Health care: Our proximity to a nation that so vigorously resists universal health care makes this one a popular “Why it is great to be Canadian” topic. Many countries in the world operate health care systems similar to, or better than, our Canadian one, so we cannot crow about our worldwide superiority here, but we can rightly claim our deeply rooted compassion. Our health care is not “free.” We pay for it through taxes, and we do so happily, because we do not accept that any human being should suffer just because the number of digits ahead of the decimal point in their net worth assessment is lower than that of another person. Income does not make a person worthy of health care; compassion does. That’s the great thing about our health care system.

Guns: We have scads and acres and swaths of wilderness in our county. Within that wilderness live moose, deer, pheasant, quail and other food sources. Canadians love to use guns to tap into those food sources to provide for their families. Much of the rest of our country is made up of farmland. Rodents and other small pests cause havoc in those areas, so farmers have guns on hand to keep the populations of some species under control. We Canadians see the value in guns in those scenarios. We also know that moose rarely wander into neighbourhood coffee shops, and groundhogs seldom burrow up into bedrooms, so we don’t see the need for an A-K 47 in Tim Horton’s or a handgun in every room. Our rational approach to gun control makes our country great.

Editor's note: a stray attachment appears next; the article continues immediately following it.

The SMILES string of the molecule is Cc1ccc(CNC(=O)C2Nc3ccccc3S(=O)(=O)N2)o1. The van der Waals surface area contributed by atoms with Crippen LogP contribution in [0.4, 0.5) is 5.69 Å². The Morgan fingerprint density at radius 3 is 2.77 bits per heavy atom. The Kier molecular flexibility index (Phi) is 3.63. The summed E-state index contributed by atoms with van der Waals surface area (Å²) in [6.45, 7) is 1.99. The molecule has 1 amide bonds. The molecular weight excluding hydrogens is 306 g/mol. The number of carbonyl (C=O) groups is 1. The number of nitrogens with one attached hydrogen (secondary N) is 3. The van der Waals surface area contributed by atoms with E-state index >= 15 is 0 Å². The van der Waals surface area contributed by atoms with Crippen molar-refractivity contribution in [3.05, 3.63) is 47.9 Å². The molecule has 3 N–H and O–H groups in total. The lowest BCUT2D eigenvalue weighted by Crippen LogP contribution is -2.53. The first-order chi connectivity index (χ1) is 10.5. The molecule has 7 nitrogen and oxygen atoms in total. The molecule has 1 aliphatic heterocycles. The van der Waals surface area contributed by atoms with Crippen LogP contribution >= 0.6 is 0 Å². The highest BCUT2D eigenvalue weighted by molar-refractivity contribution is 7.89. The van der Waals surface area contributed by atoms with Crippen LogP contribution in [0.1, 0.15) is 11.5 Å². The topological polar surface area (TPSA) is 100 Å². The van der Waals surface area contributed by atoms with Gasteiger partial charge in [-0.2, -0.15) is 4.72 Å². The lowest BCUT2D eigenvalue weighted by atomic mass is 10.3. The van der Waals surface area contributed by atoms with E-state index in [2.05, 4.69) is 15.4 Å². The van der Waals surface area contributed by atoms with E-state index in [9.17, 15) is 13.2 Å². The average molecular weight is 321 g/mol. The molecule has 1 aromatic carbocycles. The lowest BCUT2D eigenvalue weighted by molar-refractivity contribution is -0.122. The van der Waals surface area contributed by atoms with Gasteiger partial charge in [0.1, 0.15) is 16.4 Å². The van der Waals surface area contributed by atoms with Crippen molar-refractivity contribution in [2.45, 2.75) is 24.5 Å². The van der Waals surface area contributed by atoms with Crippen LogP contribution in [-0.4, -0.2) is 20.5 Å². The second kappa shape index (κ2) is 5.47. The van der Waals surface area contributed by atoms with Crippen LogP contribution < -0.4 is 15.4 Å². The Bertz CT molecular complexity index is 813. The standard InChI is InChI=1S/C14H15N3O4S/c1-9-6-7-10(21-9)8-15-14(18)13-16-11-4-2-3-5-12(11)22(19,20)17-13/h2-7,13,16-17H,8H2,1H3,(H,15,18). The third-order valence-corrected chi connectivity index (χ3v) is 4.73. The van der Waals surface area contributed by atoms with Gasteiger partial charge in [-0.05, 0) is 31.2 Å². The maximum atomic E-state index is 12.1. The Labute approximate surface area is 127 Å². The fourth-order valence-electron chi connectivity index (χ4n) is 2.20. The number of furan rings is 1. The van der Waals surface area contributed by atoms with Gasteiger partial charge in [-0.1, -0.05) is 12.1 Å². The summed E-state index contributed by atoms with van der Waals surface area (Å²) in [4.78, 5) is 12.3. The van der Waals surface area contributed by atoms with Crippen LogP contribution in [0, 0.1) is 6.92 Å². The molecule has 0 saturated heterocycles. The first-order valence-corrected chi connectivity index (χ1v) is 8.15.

Human rights: Women drive here. They go to school and study whatever they want. People who love each other marry here. Discussion about the sexual orientation of our politicians merits little more than a shrug, because we know it has no bearing on the ability to govern. Racism is much less prevalent, and our history shows that we try hard to change it when it rears its ugly head. We are a country that examines its actions and considers how those actions affect individuals of all kinds, and that makes Canada great.

Helpfulness: At the Olympics in Sochi, Canadian cross-country ski coach, Justin Wadsworth, rushed to the aid of a Russian skier in the semi-final of the men’s free sprint. When he gave him a Canadian ski to replace the broken one, he did it because what’s best for the sport is best for everyone. Isn’t that great?

Economy: Our economy withstood the most recent recession far better than other countries because of sound economic policies respected around the world. People like to make fun of our colourful money, but if that money rests on a solid financial foundation, what colour it is doesn’t matter, and that’s a great thing.